Evolutions of Baccarat in the Digital Age

The history of baccarat entails many twists, turns, and influences from around the world. Still, it’s in the digital age that the standardised form of Punto Banco has been able to evolve. Some individual casinos have implemented side bets, but the biggest space for this kind of expansion has been in online variations of baccarat.

In video or live casino baccarat games, you can find several side bets that increase the options and odds on bets. Here are some examples:

Side Bet NameOdds RangeDescription
Bellagio Match68/1 – 75/1Three cards of the same rank.
Big and Small3/2 – 2/1Bet on more or less than four cards being dealt.
Blacks or Reds23/1Bet on all cards being the same colour.
Royal Match30/1 – 75/1King and Queen show in first two cards.
Three-Card Six100/1Player and Banker both get three cards that total six.

The origin of baccarat isn’t crystal clear, but the history of baccarat and how it’s spread across the world as a popular game of chance is fascinating.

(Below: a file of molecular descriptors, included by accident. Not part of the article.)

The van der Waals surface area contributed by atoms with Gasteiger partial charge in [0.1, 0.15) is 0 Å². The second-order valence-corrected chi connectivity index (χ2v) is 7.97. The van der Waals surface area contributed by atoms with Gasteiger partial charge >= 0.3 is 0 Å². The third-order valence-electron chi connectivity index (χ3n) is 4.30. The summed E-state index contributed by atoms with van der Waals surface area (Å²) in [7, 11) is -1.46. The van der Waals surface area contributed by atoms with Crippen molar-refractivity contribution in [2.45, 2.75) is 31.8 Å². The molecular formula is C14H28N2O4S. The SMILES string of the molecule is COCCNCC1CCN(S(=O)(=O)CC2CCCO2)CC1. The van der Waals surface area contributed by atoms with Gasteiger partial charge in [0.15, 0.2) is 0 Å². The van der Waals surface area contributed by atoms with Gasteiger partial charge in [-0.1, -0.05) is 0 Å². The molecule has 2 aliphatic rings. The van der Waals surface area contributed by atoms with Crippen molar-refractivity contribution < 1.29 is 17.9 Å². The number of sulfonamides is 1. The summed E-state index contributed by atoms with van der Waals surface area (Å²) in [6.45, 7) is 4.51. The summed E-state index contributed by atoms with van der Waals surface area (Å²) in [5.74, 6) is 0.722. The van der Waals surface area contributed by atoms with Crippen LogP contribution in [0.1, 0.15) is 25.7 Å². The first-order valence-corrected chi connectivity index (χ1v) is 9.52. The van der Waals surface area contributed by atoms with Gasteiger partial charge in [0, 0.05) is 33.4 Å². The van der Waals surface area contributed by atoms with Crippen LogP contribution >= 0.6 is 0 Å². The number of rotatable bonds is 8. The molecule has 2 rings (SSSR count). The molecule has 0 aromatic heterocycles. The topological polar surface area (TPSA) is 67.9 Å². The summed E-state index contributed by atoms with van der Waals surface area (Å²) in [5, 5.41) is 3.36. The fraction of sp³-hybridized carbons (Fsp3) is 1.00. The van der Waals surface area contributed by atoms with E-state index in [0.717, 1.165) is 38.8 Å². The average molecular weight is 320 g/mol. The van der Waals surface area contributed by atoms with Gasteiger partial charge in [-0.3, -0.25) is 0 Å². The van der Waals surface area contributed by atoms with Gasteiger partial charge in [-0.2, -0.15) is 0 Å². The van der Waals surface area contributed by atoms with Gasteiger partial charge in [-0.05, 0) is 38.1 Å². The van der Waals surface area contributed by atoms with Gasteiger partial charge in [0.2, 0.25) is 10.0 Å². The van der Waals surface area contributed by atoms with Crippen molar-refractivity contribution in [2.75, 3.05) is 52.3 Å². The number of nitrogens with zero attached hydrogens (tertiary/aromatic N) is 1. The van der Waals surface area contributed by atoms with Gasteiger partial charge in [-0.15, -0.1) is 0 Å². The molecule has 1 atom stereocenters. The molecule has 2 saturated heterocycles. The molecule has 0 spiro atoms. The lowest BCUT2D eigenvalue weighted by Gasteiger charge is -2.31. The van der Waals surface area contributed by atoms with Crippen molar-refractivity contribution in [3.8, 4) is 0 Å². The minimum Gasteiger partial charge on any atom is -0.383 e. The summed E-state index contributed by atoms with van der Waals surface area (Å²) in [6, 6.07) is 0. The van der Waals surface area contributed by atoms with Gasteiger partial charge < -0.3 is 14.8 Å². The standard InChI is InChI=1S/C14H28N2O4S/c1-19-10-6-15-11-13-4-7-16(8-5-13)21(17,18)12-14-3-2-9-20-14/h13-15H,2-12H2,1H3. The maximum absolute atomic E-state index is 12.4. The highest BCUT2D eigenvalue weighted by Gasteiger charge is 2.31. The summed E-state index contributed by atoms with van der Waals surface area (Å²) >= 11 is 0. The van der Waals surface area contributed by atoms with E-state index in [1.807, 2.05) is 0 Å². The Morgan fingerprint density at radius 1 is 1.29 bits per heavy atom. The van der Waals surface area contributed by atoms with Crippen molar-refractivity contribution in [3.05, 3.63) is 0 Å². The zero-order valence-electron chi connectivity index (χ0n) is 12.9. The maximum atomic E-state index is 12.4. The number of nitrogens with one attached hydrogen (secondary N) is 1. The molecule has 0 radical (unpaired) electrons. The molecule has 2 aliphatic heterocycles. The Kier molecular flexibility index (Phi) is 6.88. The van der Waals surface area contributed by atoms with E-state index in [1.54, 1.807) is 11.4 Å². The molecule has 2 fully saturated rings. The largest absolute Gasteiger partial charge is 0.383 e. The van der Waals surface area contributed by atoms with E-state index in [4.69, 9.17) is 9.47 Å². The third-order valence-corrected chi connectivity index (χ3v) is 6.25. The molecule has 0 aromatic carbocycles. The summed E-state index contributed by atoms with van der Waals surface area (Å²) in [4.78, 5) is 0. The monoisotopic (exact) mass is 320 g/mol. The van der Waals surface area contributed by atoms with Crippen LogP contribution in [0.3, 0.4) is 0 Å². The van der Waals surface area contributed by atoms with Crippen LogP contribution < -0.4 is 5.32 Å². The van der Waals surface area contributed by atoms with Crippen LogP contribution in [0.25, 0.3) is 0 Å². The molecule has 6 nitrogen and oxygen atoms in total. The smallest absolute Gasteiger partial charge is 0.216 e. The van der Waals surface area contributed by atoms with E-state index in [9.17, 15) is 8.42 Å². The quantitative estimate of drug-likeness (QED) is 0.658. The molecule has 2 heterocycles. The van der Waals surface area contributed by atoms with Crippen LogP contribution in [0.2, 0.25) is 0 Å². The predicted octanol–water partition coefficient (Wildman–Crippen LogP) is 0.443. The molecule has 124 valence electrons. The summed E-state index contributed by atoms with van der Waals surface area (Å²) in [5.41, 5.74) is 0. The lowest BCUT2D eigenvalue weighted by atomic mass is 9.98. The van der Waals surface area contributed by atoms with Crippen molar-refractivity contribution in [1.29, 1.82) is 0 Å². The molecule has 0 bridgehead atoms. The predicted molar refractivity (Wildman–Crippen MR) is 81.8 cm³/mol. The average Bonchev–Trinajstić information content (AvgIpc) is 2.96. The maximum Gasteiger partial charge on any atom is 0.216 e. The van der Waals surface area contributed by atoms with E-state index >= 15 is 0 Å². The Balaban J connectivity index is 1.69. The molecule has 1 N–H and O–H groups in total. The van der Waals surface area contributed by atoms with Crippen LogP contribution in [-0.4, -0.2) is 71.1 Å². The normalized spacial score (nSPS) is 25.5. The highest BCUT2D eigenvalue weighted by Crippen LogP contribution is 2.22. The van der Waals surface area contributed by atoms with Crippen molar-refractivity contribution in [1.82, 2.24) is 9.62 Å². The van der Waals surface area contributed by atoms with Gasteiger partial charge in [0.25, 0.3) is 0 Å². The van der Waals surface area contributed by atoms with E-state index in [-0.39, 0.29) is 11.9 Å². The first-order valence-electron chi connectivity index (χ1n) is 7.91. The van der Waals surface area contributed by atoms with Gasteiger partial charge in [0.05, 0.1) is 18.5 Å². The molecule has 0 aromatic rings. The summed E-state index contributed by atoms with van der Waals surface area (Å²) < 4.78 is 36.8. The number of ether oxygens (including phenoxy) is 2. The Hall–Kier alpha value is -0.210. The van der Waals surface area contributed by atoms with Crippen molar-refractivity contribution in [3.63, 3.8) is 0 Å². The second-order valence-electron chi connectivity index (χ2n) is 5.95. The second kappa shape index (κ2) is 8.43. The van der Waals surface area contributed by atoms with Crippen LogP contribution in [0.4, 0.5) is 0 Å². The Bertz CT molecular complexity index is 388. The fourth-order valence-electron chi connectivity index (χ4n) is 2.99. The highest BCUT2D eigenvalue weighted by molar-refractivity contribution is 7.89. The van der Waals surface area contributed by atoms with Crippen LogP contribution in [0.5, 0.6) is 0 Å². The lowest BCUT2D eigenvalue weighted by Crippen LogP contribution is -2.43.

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Did you know?

One of the theories concerning the origin of the word baccarat is that it comes from the Old Italian (10th-14th century) word baccara, which meant zero. If true, baccarat is actually named after the worst hand in the game.

Stephen Tabone is a prolific author of books that analyse how casino-goers can profit from randomness. The London-born betting strategist has honed his expertise in number combinations and patterns for nearly 30 years, creating rule-based systems that reduce risk and raise long-term profits. His acclaimed Baccarat and Roulette publications are eminently readable; the focus varies from ‘shattering the house edge’, to capitalising on even-money betting patterns, to dismantling a player’s choice paralysis. His incisive books include the ‘The Ultimate Golden Secret Baccarat Winning Strategy’, ‘The Clockwork Betting System’, ‘The Ultimate Silver Bullet Proof Baccarat Winning Strategy’, and ‘The Martingale-Tabone Fusion Betting System’, among others. Outside of his career in systemisation, Mr. Tabone is a regular opinion piece contributor for online casino sites. His qualifications span multiple disciplines, including Law and Business. He possesses a Bachelor’s Degree in Creative Writing and Philosophy from the University of Greenwich. His other interests are in similarly high-stakes fields such as political analysis, investment and stock trading.